“The fact that she was actively destroying your property makes you doubly NTA. Your bf and friends who say otherwise are wrong.” – Mountain-Scratch7211

A few suggested the cookware may have not been safe to use anymore anyway.


“If those are non-stick pans, especially, she’s making them actually toxic to use.”

“You are not obligated to lend your belongings to people who will destroy them. You are also not obligated to let them keep using your old ones. She can buy her own godd**n pans.” – Otherwise_Window

“Safety matters. And maybe when she actually has to pay for kitchenware she’ll learn why it’s worth taking care of them.” – spiralingsnails

“PTFE (Polytetrafluoroethylene) is harmless, but there were other chemicals used to apply it, that evaporate in the production process.”

“Unscratched pans are thus fine, but scratched pans may have those other chemicals trapped underneath, and flaking into the food. That’s why the use of PFOA (Perfluorooctanoic Acid) ceased.” – covert_operator100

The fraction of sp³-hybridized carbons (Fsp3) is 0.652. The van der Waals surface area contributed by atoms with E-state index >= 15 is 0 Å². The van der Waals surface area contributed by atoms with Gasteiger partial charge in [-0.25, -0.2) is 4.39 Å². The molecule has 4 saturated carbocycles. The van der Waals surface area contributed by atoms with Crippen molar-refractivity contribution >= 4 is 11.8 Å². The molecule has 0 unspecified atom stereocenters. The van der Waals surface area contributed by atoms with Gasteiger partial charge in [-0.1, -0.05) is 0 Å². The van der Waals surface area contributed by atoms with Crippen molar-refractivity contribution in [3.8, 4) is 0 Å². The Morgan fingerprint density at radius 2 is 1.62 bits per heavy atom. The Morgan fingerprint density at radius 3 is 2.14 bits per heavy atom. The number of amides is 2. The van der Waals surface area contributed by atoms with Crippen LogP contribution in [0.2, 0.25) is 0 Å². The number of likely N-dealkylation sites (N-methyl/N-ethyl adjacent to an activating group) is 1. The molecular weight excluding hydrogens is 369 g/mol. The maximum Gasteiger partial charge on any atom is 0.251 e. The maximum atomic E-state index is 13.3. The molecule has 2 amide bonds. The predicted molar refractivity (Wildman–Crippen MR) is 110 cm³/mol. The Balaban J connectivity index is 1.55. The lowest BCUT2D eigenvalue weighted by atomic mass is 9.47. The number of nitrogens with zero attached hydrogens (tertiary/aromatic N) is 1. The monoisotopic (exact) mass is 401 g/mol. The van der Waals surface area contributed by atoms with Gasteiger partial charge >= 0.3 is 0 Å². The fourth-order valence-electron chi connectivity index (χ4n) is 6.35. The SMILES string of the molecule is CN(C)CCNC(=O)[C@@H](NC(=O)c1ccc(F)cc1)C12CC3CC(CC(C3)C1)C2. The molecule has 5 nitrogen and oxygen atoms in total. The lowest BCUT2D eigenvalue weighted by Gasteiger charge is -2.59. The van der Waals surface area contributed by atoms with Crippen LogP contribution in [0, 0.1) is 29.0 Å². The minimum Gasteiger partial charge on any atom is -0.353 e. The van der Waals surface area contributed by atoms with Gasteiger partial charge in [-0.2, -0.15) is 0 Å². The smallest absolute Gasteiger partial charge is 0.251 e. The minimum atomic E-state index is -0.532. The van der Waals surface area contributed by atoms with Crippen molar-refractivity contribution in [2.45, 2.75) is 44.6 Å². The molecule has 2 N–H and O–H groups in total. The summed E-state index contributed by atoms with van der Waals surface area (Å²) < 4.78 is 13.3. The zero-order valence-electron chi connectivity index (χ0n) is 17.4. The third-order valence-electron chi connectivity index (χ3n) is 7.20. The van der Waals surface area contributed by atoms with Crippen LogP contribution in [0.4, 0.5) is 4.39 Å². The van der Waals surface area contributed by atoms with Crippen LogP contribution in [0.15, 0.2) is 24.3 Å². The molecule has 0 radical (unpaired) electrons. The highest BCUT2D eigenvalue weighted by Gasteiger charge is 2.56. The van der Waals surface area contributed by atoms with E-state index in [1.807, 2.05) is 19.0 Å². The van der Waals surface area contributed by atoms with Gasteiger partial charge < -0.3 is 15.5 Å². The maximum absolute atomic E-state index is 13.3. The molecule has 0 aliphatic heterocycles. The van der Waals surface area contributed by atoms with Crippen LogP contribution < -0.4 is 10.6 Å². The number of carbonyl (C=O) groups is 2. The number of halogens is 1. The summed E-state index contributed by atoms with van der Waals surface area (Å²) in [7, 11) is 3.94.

While some could understand why it may have been helpful to the roommate to leave her the old, damaged pans, everyone was able to agree that the roommate had behaved selfishly and recklessly in the kitchen.

So much so, in fact, the majority also thought that leaving her the pans would do more harm than good, as it would reward her for poor behavior and also wouldn’t teach her responsibility or respect for other people’s things.

Written by McKenzie Lynn Tozan

McKenzie Lynn Tozan has been a part of the George Takei family since 2019 when she wrote some of her favorite early pieces: Sesame Street introducing its first character who lived in foster care and Bruce Willis delivering a not-so-Die-Hard opening pitch at a Phillies game. She's gone on to write nearly 3,000 viral and trending stories for George Takei, Comic Sands, Percolately, and ÜberFacts. With an unstoppable love for the written word, she's also an avid reader, poet, and indie novelist.